February 10, 2010

A Dandy Review: Aladdin: Legacy of the Lost #1

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Written by: DecapitatedDan
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Title: Aladdin: Legacy of the Lost #1
Publisher: Radical Publishing
Writer: Ian Edginton
Artist: Patrick Reilly

“From the mystical city of Shambhalla to the ends of the Earth comes a tale of magic, mystery and the motivations of power. It is the world of Ala ad-Din, better known as ALADDIN.

Thief, gambler, liar and cheat, Aladdin’s reckless soul falls under the eye of the sorcerer Qassim, who has spent his life scouring the sands for the Dreaming Jewel. This lost relic of shattering power will enable Qassim to steal the magic of the Djinn of the Lamp and reshape the world in his own malicious design. But to do so, he requires a mystical ability carried within Aladdin’s blood…power that not even Aladdin himself knows about. An epic adventure that twists the classic saga into dark, unexplored territories with multi-Eisner nominated writer Ian Edginton!”

Welcome one and all. Your glorious goofballs, Andy Liegl and Decapitated Dan, sat down and read last week’s Aladdin: Legacy of the Lost #1 for another Dandy Review! Here is what they thought of it…

Dan: If you haven’t had a chance to check out any Radical Publishing titles yet I say shame on you. This is a company that is delivering on all levels and has yet to let me down. So this week I asked Andy to join me in reviewing Radical’s newest title Aladdin: Legacy of the Lost. Going into this I will say that from what I know of Aladdin is based on a Disney cartoon. Sure I saw the Wishmaster movies so I know they are called Djinn and not genies, but I’m just excited to see how Ian Edginton interprets the classic tale.

Andy: Yeah, the Aladdin I’m also most familiar with found success via the immediate aid of a cartoon Robin Williams. He deceived a sexy Princess who wore a lacy blue gown (that was much too revealing for her age) by stealing bread and pretending to be a prince. He even lamented in song about being a “street rat” and “not buying that” in a clear tenor voice. If only they’d look closer… Would they see a poor boy? No siree! They’d find out that the cocky Aladdin from Fables (whom we encountered in our Cinderella: From Fabletown with Love #3 review a few weeks ago) is way cooler than that little Disney punk. The Fables Aladdin is smooth, intelligent, fast, and a fighter as opposed to a charming fool. It’ll be interesting to see what interpretation Ian Edginton and Patrick Reilly come up with in this interpretation of the classic. I agree with you though Dan; Radical puts out some great books so it’s easy to enter this one in a positive frame of mind.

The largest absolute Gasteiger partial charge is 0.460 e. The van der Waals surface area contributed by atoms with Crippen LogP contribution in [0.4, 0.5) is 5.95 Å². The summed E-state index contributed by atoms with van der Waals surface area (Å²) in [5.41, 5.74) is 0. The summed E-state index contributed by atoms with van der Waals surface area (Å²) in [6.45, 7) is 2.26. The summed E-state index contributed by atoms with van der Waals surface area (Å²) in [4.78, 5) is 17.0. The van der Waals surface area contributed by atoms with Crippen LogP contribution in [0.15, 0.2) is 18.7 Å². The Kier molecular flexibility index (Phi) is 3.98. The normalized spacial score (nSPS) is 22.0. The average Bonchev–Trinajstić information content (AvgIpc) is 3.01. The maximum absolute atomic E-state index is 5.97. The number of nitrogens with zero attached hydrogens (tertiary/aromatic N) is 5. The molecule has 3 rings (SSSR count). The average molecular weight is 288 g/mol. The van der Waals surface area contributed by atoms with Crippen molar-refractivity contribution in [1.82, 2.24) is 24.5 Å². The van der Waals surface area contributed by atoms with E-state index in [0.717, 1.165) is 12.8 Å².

Dan: Alright so jumping right into this I want to focus on the art. WOW! Patrick Reilly delivers on this one. It almost makes me wonder how long does it take for these Radical artists to make a single issue? They are always so breathtaking. Alright aside from my sheer draw jumping when I go page by page I think he did a great job keeping the character designs consistent, which might not be easy to do with his style. One draw back was towards the end though where you see the princess’ father, did he really need to be dressed like he was in the Disney movie? Other than that though amazing look to this issue. What did you think Andy?